All Things Green Man & The Traditional Jack-in-the-Green


Sighting – Crowland Abbey Green Man

Crowland Abbey Green Man © Tina Negus

Tina Negus sent me this wonderful image of the Green Man chancel boss at Crowland Abbey, Lincolnshire.

Crowland Abbey was a monastery of the Benedictine Order in Lincolnshire, It was founded in memory of St. Guthlac early in the eighth century by Ethelbald, King of Mercia, but was entirely destroyed and the community slaughtered by the Danes in 866.

Re founded in the reign of King Edred, it was destroyed by fire in 1091, but rebuilt about twenty years later by Abbot Joffrid. In 1170 the greater part of the abbey and church was once more burnt down and once more rebuilt, under Abbot Edward. From this time the history of Crowland was one of growing and almost unbroken prosperity down to the time of the Dissolution. Richly endowed by royal and noble visitors to the shrine of St. Guthlac, it became one of the most opulent of East Anglian abbeys; and owing to its isolated position in the heart of the fen country, its security and peace were comparatively undisturbed during the great civil wars and other national troubles.

At the time of the Dissolution the abbot was John Welles, or Bridges, who with his twenty-seven monks subscribed to the Royal Supremacy in 1534, and five years later surrendered his house to the king. The remains of the abbey were fortified by the Royalists in 1643, and besieged and taken by Cromwell in May of that year.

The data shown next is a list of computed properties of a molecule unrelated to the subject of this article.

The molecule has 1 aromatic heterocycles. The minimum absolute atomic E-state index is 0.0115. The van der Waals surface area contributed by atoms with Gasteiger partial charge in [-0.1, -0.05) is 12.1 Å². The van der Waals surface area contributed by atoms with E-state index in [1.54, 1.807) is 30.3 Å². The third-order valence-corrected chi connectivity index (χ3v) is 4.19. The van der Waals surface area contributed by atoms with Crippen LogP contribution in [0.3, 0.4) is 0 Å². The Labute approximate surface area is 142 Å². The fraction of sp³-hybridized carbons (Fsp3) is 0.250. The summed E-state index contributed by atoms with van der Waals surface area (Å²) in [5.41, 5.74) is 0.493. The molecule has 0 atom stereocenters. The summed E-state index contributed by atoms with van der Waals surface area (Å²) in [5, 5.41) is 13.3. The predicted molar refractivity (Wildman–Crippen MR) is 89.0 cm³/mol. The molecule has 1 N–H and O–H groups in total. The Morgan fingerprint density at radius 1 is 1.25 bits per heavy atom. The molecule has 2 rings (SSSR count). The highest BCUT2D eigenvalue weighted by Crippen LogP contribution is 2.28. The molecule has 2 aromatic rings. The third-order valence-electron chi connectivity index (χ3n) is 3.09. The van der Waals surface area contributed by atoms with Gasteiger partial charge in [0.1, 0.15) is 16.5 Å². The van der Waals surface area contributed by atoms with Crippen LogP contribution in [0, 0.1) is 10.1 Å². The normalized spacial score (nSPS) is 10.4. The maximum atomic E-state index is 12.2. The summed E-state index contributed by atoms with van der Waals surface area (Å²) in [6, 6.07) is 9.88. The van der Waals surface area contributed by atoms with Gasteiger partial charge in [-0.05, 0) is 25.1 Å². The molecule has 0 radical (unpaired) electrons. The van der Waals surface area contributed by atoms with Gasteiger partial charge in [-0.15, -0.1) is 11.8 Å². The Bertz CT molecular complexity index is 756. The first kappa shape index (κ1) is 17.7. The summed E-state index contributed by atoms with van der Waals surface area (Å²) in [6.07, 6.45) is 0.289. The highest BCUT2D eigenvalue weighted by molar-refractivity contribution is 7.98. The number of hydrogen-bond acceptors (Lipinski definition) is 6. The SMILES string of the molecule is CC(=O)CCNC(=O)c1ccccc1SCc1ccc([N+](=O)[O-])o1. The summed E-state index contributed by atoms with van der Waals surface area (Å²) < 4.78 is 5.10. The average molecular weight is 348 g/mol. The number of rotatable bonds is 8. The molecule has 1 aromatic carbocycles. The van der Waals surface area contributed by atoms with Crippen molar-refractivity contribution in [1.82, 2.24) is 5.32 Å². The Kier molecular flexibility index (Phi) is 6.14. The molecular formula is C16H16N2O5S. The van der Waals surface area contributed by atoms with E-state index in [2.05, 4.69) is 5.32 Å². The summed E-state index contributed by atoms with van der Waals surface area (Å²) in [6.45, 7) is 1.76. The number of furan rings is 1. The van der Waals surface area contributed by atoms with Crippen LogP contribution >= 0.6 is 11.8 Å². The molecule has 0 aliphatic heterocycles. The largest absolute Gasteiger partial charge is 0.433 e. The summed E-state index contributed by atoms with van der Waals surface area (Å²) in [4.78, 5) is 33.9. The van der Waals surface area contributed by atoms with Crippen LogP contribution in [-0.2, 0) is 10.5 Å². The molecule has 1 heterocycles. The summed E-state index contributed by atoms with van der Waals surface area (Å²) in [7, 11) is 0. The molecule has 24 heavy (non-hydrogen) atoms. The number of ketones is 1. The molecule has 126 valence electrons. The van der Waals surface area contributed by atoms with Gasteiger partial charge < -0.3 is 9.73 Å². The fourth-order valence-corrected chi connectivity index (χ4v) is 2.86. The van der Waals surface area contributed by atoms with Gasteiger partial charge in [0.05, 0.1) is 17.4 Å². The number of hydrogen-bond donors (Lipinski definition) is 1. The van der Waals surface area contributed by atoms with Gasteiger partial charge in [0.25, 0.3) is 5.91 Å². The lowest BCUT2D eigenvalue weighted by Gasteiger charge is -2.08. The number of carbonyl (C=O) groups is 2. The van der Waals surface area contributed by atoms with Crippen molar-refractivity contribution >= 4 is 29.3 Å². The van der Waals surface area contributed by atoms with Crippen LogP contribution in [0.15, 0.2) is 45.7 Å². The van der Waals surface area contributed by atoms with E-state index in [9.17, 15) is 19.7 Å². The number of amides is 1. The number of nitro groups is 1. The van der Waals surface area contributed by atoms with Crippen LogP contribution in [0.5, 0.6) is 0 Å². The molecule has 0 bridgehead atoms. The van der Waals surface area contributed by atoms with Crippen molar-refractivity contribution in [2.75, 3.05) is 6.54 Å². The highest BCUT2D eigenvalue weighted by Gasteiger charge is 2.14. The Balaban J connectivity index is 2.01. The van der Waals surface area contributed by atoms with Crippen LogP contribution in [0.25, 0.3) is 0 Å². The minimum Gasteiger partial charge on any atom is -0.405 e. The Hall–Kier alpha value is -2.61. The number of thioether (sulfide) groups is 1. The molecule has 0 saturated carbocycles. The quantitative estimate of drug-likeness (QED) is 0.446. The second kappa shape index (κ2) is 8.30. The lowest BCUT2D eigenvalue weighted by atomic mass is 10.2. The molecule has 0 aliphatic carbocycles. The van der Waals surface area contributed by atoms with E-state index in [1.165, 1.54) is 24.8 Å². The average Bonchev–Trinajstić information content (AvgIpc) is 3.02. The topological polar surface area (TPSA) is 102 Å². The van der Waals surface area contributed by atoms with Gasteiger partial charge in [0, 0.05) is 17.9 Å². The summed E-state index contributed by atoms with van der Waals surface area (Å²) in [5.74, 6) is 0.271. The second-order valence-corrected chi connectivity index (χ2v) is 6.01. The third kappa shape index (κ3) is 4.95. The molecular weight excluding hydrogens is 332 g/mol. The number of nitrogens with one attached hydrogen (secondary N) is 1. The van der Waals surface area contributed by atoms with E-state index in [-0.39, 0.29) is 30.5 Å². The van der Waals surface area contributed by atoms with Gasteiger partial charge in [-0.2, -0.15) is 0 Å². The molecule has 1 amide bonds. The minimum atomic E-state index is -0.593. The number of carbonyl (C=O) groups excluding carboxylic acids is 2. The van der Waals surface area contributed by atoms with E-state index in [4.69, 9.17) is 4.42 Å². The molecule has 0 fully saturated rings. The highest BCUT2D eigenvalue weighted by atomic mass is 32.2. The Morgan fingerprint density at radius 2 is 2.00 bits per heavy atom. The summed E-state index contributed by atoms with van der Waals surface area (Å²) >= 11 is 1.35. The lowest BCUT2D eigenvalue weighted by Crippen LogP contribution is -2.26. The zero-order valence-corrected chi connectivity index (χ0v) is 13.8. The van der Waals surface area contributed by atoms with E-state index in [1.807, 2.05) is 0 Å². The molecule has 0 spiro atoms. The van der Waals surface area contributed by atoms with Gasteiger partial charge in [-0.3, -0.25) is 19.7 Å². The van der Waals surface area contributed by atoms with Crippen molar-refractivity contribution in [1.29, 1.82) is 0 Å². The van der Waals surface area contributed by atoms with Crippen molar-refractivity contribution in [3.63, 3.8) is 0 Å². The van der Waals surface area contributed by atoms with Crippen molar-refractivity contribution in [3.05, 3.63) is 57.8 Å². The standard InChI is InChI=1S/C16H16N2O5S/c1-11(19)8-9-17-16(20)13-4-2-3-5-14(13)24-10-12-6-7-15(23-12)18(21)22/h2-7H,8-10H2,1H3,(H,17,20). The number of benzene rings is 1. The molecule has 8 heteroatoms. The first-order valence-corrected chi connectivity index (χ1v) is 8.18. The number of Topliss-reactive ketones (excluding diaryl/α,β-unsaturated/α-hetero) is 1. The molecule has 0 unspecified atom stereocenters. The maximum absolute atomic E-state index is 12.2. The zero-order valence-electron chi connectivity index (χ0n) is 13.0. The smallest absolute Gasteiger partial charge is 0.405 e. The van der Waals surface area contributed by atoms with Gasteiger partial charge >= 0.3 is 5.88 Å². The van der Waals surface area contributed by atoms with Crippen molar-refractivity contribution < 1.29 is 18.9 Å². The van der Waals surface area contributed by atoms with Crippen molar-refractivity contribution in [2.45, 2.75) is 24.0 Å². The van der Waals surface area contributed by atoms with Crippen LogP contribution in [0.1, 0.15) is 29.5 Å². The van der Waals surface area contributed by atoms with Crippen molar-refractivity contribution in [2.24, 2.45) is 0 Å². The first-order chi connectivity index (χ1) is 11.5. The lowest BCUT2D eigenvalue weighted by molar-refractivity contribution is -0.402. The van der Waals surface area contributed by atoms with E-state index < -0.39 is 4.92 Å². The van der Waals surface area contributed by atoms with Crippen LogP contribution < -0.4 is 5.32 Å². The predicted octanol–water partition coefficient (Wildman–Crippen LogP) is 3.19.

This Green Man is listed in our Gazetteer

Amanda Bates – Green Man & Lady

Amanda Bates is an artist, based in Kingsclere north Hampshire, with a growing interest in the tradition of the Green Man. One of the things to spark that interest was a chance visit to St. Peter’s in Upper Wolhampton, West Berkshire, where she found a delightful pair of Victorian Green Man stone carvings on the exterior of the church that were previously undiscovered.

Amanda didn’t have a camera with her so instead recorded them in pencil (above). Amanda then created the wonderful pictures accompanying this post using Acrylic Ink on rough watercolour paper, entitled Green Man & Green Lady.

Amanda wrote: “The faces are Victorian (the church was rebuilt in 1857) and, with their surroundings of leaves, the gentleman’s leafy moustache and the vegetation emerging from the lady’s mouth, are in the Green Man tradition. I fancy that they might represent the local landowner and his wife.”

My thanks to Amanda for getting in touch and sharing her incredible work with us. You can see more of Amanda’s work on her website:  All pictures copyright © Amanda Bates

The Company of the Green Man e-newsletter 16


The Company of the Green Man’s sixteenth e-newsletter has just been published and is available for members to download completely free via the members area tab at the top of this page. If you are a member you should receive an e-mail via MailChimp with details of how to access the  e-newsletter. If not please don’t hesitate to contact me using the “contact us” tab above.

If you would like to join The Company of the Green Man  (it’s free) just use the “join us” tab at the top of this page or click HERE

Robin [Hood] disguised as Green Man of Sherwood Forest